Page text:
Directed by Matthew Cooke; narrated by Cooke and Susan Sarandon
“I got what I asked for—the first two symbols that were waiting to meet me were precisely the two most revolting objects on earth: a church and a prison.”—Paul Nizan, Aden Arabie
The American prison and criminal justice system is a collective nightmare that in and of itself makes a mockery of US government claims to be intervening on behalf of “democratic rights” or “human rights” anywhere on the planet.
According to the Prison Policy Initiative in 2017: “The American criminal justice system holds more than 2.3 million people in 1,719 state prisons, 102 federal prisons, 901 juvenile correctional facilities, 3,163 local jails, and 76 Indian Country jails as well as in military prisons, immigration detention facilities, civil commitment centers, and prisons in the U.S. territories.”
The US has the highest incarceration rate in the world—with less than 5 percent of the global population, it holds approximately 22 percent of the world’s prisoners. Its incarceration rate is some three and a half times the European one.
This situation rightly alarms and outrages great numbers of people, including artists who want to expose this reality to the wider public. The US penal system is so inhuman that Matthew Cooke’s documentary, Survivors Guide to Prison, takes the form of bleakly ironic advice to those who get entangled in the prison web, with semi-serious pointers as to how to survive it. Along these lines, the film is divided into segments such as “How to handle an out-of-control police officer,” “How to handle an interrogation,” and “How to survive county jail,” the latter apparently being some of the very worst of the worst.
Narrated by Cooke and actress Susan Sarandon, the movie also features a host of other celebrities including actors Danny Trejo, Danny Glover, Cynthia Nixon and Patricia Arquette, and music producer Quincy Jones. It dramatically opens with a number of the luminaries expounding on the present state of affairs.
Danny Trejo: “This country is home to the largest prison population in the world.”
Matthew Cooke: “We put more people in prison than in China and in Russia.”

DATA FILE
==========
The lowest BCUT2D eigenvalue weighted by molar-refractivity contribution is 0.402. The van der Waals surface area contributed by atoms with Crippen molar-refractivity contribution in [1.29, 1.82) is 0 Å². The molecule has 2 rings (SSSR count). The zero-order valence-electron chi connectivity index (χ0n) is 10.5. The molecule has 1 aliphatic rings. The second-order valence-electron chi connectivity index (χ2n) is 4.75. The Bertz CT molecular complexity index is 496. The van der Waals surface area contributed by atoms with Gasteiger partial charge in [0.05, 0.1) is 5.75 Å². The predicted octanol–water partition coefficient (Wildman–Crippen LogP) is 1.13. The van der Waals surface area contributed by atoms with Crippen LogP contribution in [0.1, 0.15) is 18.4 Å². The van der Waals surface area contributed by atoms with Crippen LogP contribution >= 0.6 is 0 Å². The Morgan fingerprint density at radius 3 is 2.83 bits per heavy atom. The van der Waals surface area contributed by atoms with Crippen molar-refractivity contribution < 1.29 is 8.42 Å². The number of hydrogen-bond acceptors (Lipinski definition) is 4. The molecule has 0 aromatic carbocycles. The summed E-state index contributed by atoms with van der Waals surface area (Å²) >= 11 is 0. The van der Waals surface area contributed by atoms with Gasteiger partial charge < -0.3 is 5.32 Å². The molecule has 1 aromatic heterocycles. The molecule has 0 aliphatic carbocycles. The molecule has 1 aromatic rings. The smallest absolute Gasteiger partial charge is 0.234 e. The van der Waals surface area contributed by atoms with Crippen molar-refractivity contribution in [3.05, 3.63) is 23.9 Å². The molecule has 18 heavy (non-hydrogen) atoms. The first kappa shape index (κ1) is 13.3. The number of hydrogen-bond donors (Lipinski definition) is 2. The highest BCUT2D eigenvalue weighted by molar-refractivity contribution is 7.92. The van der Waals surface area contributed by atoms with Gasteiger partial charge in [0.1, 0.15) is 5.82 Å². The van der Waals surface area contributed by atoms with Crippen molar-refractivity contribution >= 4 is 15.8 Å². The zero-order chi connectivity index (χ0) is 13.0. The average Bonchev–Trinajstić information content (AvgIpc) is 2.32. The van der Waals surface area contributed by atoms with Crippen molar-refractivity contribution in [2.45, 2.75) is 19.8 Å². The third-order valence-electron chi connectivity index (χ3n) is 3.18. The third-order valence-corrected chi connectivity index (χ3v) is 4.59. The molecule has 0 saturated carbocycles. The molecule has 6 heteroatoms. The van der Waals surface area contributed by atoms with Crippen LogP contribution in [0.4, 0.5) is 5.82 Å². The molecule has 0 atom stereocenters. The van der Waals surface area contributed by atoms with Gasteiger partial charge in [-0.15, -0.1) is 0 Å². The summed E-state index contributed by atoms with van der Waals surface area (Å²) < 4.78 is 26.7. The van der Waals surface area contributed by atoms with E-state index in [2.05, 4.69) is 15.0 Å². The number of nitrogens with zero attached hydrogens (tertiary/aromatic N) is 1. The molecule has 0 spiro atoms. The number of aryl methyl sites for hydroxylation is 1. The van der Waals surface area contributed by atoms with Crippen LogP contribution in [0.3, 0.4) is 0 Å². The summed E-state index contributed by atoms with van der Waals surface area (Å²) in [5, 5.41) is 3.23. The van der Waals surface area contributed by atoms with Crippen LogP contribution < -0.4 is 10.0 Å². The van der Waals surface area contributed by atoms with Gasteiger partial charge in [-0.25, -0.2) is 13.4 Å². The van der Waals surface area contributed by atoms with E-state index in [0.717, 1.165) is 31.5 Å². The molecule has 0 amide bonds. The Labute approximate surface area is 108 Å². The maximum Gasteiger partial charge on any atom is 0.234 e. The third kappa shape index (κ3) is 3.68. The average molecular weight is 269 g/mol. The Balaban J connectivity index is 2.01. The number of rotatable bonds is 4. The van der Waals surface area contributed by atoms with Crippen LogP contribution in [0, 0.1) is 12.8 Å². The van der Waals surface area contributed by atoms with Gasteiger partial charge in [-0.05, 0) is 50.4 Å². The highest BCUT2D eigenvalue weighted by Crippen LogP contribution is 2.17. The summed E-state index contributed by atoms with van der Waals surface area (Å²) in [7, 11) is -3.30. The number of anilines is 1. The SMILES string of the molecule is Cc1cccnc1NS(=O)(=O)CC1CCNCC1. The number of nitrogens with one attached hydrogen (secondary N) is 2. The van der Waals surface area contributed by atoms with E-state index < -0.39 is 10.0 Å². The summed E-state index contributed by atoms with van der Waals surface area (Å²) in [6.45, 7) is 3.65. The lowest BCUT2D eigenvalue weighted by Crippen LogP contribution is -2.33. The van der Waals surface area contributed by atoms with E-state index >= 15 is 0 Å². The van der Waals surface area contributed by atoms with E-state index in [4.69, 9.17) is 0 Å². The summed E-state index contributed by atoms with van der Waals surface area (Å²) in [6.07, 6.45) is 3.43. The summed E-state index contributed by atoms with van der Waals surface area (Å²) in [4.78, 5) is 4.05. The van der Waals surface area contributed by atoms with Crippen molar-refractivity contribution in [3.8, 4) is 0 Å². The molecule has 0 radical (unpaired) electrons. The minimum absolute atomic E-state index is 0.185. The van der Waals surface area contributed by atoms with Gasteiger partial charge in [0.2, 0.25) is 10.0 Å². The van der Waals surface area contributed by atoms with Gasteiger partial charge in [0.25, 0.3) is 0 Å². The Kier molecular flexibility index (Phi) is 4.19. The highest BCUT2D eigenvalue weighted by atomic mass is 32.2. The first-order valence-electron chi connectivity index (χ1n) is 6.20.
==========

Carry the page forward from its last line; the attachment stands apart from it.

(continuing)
Patricia Arquette:“One third of all females incarcerated globally are locked up here.”
Danny Trejo:“Thirteen million Americans are arrested every year.”
Matthew Cooke: “Put that in perspective— imagine all of Los Angeles and all of New York City arrested every year. … With record poverty, drug use and countless non-violent social issues left to our police officers to solve—guns, Tasers, hand cuffs—we have a national crisis on our hands…But how many Americans are so dangerous that they need to be locked up in a cage?”
Danny Trejo: “Citizens, the media, independents are all barred from recording or documenting anything that’s going on inside prisons .”
Survivors Guide to Prison focuses in particular on the cases of Reggie Cole and Bruce Lisker, whose stories are told in fragments throughout the film. Both were innocent men who spent decades behind bars.
Cole, an African American, was 16 when he was arrested in 1994 and subsequently convicted of murder, largely based on the false testimony of an alleged eyewitness. An endearing man, Cole coined the word “petranoid,” i.e., being petrified and paranoid simultaneously, to describe his own condition. Cole was exonerated and eventually released in May 2010.
Lisker, who is white, was 17 when he was arrested, tried and convicted for the March 1984 murder of his own mother. He served more than 26 years of a 16-years-to-life sentence in California prisons, including San Quentin, and was released in 2009. The Cole and Lisker stories are heartbreaking. Both point to the role of the police and prosecution as systematic organizers of frame-ups.